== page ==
My All-Time Favorite Female Performances

When I was younger, one of my wildest dreams is to become an actress. That's right. And that dream wouldn't be if there weren't no inspiration. Most of the performances that inspired me are by women; I think it's because I can connect more with women than with men. So here they are, the female performances that made me want to be on screen, inhabiting a character and reciting my lines.

Isabelle Huppert, LA PIANISTE


Quentin Tarantino: A Feminist?

L-R: Pam Grier as Jackie Brown. Uma Thurman in Kill Bill.

What comes to your mind whenever you hear the name "Quentin Tarantino?" Tongue-in-cheek violence? Badass men? A shot from a car's trunk? Or maybe John Travolta's revitalized acting career?

Sam Peckinpah: A Latent Misogynist?

Around '60-'70s, second-wave feminism was at its pinnacle. Forthright feminists like Gloria Steinem, Angela Davis, and Susan Sontag would become the voices of the silenced gender. 'Twas also a time when Marlena Shaw recorded Woman of the Ghetto. It was clearly a time when women just won't put up with men's bullsh*t anymore. (No, sir. They'll make you eat yo sh*t.)

It was also around that time when acclaimed filmmaker Sam Peckinpah would make three of his well-known films: The Wild Bunch, Straw Dogs, and The Getaway. Like Sergio Leone, Peckinpah was/is a hero to the testosterone audience, with men being the lead characters in most of his films.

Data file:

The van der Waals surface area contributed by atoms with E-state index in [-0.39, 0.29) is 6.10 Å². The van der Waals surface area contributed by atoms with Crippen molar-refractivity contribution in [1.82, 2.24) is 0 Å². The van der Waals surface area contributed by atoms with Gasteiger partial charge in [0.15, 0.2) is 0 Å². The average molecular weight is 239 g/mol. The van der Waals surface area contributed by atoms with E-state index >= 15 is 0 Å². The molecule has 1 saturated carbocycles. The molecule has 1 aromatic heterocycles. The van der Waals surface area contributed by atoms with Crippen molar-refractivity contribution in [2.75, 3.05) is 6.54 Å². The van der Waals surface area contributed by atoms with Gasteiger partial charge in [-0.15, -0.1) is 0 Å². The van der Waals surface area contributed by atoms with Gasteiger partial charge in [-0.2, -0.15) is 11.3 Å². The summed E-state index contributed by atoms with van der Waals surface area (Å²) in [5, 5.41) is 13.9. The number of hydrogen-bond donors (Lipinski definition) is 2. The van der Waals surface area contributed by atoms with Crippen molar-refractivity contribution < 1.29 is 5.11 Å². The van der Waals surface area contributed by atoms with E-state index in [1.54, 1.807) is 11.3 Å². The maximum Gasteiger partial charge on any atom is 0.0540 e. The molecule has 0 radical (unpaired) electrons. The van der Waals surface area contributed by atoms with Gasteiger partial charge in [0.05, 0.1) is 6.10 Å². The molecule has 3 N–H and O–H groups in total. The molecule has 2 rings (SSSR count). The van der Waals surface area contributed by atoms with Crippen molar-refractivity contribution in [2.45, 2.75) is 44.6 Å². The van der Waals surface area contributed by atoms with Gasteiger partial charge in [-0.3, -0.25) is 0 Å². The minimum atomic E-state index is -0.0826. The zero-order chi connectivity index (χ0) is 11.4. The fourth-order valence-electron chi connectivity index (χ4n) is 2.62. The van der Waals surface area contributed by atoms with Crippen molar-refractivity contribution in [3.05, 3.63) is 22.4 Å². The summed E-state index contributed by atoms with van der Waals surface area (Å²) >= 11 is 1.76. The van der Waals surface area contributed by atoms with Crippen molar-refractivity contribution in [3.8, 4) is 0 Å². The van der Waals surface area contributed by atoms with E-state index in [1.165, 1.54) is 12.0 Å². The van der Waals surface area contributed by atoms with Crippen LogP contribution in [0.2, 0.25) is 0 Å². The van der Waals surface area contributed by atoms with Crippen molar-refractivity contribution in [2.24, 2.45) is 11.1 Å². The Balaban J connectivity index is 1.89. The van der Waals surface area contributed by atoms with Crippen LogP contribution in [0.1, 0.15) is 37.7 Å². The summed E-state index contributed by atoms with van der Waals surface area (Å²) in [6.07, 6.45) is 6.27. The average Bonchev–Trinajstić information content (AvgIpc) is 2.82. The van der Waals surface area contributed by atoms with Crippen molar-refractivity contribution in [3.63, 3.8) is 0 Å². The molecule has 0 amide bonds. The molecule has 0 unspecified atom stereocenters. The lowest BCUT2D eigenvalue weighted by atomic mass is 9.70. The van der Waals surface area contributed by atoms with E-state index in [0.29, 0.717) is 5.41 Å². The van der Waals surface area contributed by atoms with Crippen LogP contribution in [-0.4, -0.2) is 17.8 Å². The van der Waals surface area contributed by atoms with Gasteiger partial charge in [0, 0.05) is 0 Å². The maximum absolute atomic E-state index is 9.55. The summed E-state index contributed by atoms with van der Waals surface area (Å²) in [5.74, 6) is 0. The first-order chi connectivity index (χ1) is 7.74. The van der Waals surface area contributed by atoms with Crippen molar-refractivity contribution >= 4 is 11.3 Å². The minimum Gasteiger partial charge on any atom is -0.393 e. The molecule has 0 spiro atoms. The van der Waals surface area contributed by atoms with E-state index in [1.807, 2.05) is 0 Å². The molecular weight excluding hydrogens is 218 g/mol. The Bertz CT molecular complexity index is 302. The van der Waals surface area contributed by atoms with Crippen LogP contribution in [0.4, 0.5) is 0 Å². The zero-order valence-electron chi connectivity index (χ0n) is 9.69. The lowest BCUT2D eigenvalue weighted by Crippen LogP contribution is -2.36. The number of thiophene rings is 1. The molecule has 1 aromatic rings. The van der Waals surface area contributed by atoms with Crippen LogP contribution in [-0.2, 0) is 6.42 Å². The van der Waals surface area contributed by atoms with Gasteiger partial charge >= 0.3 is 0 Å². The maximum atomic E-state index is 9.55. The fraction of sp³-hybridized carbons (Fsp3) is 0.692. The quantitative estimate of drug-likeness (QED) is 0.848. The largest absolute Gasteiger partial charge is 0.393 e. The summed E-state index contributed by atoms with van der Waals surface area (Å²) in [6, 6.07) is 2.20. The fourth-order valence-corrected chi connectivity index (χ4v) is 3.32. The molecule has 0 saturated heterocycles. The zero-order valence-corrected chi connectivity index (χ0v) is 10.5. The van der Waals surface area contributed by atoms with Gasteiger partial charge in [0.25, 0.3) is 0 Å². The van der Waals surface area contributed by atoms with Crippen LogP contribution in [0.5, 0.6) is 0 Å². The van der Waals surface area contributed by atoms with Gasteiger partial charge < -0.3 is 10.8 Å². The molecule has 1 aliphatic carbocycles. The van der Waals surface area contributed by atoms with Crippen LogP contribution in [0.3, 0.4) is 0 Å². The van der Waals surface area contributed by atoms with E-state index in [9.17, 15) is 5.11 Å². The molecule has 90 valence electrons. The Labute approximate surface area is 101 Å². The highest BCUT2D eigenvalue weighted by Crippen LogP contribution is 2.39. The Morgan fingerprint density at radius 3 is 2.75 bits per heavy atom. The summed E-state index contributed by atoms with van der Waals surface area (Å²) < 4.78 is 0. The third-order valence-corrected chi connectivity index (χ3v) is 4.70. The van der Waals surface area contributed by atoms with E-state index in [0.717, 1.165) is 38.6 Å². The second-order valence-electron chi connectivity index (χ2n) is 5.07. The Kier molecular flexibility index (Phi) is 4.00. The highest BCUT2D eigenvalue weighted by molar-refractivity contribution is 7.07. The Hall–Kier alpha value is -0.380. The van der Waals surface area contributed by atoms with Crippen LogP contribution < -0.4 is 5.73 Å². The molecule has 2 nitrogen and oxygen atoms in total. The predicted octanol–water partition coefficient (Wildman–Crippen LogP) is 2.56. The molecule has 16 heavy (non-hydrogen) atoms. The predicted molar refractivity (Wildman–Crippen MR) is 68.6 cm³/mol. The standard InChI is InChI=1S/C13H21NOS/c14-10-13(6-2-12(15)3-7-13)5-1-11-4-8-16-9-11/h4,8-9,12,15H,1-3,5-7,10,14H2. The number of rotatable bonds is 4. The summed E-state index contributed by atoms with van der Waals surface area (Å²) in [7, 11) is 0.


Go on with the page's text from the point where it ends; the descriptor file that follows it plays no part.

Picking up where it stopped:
In 1969, he made The Wild Bunch, which is a tribute to the then-fading Western genre. It starred William Holden, Ernest Borgnine, et al. as a group of aging cowboys/outlaws on to their one last hit — this would later become allegorical since The Wild Bunch is one of the last cowboy films who hit it big at the box office (along with Butch Cassidy and the Sundance Kid). During the film's sanguinary finale, there's a scene that seemed somewhat women-unfriendly: Pike Bishop (Holden) shoots back at a woman who shot him. He shouts, "Bitch!" as he fires a bullet at the woman. (Prior to this scene, Borgnine's character used a woman as his "shield" — she is eventually sprayed.)

Borgnine in The Wild Bunch


Pasolini Immortalized

Fellow film enthusiasts at Criterion has just released a still from Pasolini — a biopic detailing the last days of Italian filmmaker Pier Paolo Pasolini, who was murdered before the release of his anti-fascist Salò, or the 120 Days of Sodom. Pasolini's filmography also includes the mesmerizing Teorema and the decadent Il Decameron.

Willem Dafoe as Pier Paolo Pasolini

DISCLAIMER: No copyright infringement intended. I don't own or claim to own any of the photos used.


He Loves Her, So Does She

All right. So I almost forgot to write this. Been busy. Anyway, here are my favorite heterosexual love stories. Heterosexual. Straight. As if those words are real.

(In alphabetical order.)


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